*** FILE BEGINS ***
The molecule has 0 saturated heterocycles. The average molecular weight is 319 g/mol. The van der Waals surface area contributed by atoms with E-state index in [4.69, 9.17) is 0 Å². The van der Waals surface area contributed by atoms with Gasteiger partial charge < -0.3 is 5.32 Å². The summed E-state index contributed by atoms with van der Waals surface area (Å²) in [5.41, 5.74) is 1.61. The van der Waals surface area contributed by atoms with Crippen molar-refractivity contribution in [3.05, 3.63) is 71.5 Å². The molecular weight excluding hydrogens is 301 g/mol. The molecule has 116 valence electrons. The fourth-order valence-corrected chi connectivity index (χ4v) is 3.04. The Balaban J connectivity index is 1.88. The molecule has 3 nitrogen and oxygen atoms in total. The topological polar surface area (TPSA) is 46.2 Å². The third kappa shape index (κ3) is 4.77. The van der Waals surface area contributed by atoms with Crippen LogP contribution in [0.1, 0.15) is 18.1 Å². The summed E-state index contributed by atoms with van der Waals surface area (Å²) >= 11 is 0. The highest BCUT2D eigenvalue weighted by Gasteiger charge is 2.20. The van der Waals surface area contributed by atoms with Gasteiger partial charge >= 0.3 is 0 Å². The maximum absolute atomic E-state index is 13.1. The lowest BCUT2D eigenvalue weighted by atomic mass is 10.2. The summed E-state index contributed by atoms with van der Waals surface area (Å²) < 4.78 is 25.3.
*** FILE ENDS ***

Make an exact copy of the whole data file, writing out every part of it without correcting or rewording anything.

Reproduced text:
The molecule has 0 saturated heterocycles. The average molecular weight is 319 g/mol. The van der Waals surface area contributed by atoms with E-state index in [4.69, 9.17) is 0 Å². The van der Waals surface area contributed by atoms with Gasteiger partial charge < -0.3 is 5.32 Å². The summed E-state index contributed by atoms with van der Waals surface area (Å²) in [5.41, 5.74) is 1.61. The van der Waals surface area contributed by atoms with Crippen molar-refractivity contribution in [3.05, 3.63) is 71.5 Å². The molecular weight excluding hydrogens is 301 g/mol. The molecule has 116 valence electrons. The fourth-order valence-corrected chi connectivity index (χ4v) is 3.04. The Balaban J connectivity index is 1.88. The molecule has 3 nitrogen and oxygen atoms in total. The topological polar surface area (TPSA) is 46.2 Å². The third kappa shape index (κ3) is 4.77. The van der Waals surface area contributed by atoms with Crippen LogP contribution in [0.1, 0.15) is 18.1 Å². The summed E-state index contributed by atoms with van der Waals surface area (Å²) >= 11 is 0. The highest BCUT2D eigenvalue weighted by Gasteiger charge is 2.20. The van der Waals surface area contributed by atoms with Gasteiger partial charge >= 0.3 is 0 Å². The maximum absolute atomic E-state index is 13.1. The lowest BCUT2D eigenvalue weighted by atomic mass is 10.2. The summed E-state index contributed by atoms with van der Waals surface area (Å²) < 4.78 is 25.3.